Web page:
This is the first time I’ve written about autism. It was not on my radar for a long time, but we have several families with children with autism in our church. I came to realize while I caring for my husband with Alzheimer’s that autism and Alzheimer’s have a lot in common. Individuals with both of these disorders often tend to exhibit inappropriate behavior, poor social skills, and even violent outbursts. They don’t want to behave as they do, but the Alzheimer’s or the autism takes control.
Recognizing that there are many differences between the two disorders, seeing what they had in common helped me to understand and appreciate what parents and siblings of autistic children contend with. Parents love their children so much, but caring for them is challenging. One mother of a sweet little boy with autism said, “I love my son, but I hate autism!”
I was flabbergasted to learn from the Autism Society:
the prevalence of autism had risen to 1 in every 88 births in the United States and almost 1 in 54 boys.
Autism is a development disability, a very complex one, and many people with it exhibit different symptoms. You can learn more at the Autism Society website.
The image in this post is the Alzheimer’s Puzzle Ribbon from the Autism Society:
The puzzle pattern reflects the mystery and complexity of the autism spectrum. The different colors and shapes represent the diversity of the people and families living with the condition. The brightness of the ribbon signals hope—hope that through increased awareness of autism, and through early intervention and appropriate treatments, people with autism will lead fuller, more complete lives.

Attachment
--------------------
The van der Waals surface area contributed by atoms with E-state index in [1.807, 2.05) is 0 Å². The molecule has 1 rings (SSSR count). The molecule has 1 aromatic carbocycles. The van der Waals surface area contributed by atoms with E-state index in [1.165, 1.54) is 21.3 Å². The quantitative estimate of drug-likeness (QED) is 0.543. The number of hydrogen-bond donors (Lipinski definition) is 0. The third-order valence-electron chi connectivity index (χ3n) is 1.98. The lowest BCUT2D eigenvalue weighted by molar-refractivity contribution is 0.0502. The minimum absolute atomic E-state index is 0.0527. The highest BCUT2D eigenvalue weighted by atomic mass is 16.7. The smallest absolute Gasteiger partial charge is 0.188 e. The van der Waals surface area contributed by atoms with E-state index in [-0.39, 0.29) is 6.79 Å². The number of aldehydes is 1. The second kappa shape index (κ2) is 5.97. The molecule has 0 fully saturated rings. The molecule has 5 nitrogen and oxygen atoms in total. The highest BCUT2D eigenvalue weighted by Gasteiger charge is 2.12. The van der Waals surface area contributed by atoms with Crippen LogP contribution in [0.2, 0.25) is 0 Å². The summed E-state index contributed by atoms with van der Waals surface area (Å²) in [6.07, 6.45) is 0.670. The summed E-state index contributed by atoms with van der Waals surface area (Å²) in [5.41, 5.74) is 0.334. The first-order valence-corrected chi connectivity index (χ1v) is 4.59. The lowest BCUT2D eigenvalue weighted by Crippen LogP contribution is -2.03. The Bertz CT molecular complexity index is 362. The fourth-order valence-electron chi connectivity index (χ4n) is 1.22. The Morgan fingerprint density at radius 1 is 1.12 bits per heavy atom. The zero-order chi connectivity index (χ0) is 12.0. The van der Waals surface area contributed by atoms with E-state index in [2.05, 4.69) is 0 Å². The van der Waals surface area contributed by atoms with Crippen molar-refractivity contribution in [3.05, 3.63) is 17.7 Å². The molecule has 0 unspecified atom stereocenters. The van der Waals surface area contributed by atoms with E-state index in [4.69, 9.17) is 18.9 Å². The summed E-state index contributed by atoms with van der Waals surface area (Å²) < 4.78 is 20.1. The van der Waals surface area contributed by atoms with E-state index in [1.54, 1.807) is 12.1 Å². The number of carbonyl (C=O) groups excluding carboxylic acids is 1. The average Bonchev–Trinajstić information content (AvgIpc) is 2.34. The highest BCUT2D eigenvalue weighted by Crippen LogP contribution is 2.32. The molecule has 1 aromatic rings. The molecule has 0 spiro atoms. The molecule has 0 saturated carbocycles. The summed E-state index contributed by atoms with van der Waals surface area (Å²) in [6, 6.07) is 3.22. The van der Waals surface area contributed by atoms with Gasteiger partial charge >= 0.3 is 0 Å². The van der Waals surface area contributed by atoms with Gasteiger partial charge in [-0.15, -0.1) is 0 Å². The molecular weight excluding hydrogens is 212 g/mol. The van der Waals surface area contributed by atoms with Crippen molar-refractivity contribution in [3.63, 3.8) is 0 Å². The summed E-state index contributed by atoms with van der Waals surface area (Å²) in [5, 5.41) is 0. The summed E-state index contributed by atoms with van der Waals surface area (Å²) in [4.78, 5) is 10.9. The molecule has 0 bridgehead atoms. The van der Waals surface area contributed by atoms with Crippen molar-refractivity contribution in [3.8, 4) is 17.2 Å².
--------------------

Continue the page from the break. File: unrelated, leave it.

Often we see children misbehaving or acting in unusual ways, and we assume their parents haven’t trained them well. But maybe it would be good to give them the benefit of the doubt. Perhaps the child has autism, and in spite of how well his parents train him, there are times he can’t control his behavior. Instead of muttering to ourselves about rowdy kids and irresponsible parents, maybe we should take a minute and pray for that family. If the child has autism, they certainly need prayer. And if the child is just behaving badly, prayer will still be helpful.
O MERCIFUL God, and heavenly Father, who hast taught us in thy holy Word that thou dost not willingly afflict or grieve the children of men; Look with pity, we beseech thee, upon all people with autism and their families for whom our prayers are offered. Remember them, O Lord, in mercy; endue their souls with patience; comfort them with a sense of thy goodness; lift up thy countenance upon them, and give them peace; through Jesus Christ our Lord. Amen.